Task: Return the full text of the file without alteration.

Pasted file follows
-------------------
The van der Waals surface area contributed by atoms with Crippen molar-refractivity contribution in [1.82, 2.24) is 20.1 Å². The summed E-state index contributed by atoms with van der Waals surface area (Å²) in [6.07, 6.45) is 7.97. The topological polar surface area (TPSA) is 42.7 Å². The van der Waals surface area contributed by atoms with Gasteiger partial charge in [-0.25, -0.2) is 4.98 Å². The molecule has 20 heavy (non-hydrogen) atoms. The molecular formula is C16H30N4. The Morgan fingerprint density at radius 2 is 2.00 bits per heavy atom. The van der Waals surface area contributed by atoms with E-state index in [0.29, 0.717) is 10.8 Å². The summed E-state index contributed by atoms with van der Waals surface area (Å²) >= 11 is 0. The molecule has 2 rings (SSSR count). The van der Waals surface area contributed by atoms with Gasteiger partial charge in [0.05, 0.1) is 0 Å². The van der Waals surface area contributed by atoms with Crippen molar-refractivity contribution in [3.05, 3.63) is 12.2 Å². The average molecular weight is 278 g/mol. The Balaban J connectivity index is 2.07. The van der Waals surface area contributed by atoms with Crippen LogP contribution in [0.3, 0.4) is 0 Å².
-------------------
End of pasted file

The van der Waals surface area contributed by atoms with Crippen molar-refractivity contribution in [1.82, 2.24) is 20.1 Å². The summed E-state index contributed by atoms with van der Waals surface area (Å²) in [6.07, 6.45) is 7.97. The topological polar surface area (TPSA) is 42.7 Å². The van der Waals surface area contributed by atoms with Gasteiger partial charge in [-0.25, -0.2) is 4.98 Å². The molecule has 20 heavy (non-hydrogen) atoms. The molecular formula is C16H30N4. The Morgan fingerprint density at radius 2 is 2.00 bits per heavy atom. The van der Waals surface area contributed by atoms with E-state index in [0.29, 0.717) is 10.8 Å². The summed E-state index contributed by atoms with van der Waals surface area (Å²) >= 11 is 0. The molecule has 2 rings (SSSR count). The van der Waals surface area contributed by atoms with Gasteiger partial charge in [0.05, 0.1) is 0 Å². The van der Waals surface area contributed by atoms with Crippen molar-refractivity contribution in [3.05, 3.63) is 12.2 Å². The average molecular weight is 278 g/mol. The Balaban J connectivity index is 2.07. The van der Waals surface area contributed by atoms with Crippen LogP contribution in [0.3, 0.4) is 0 Å².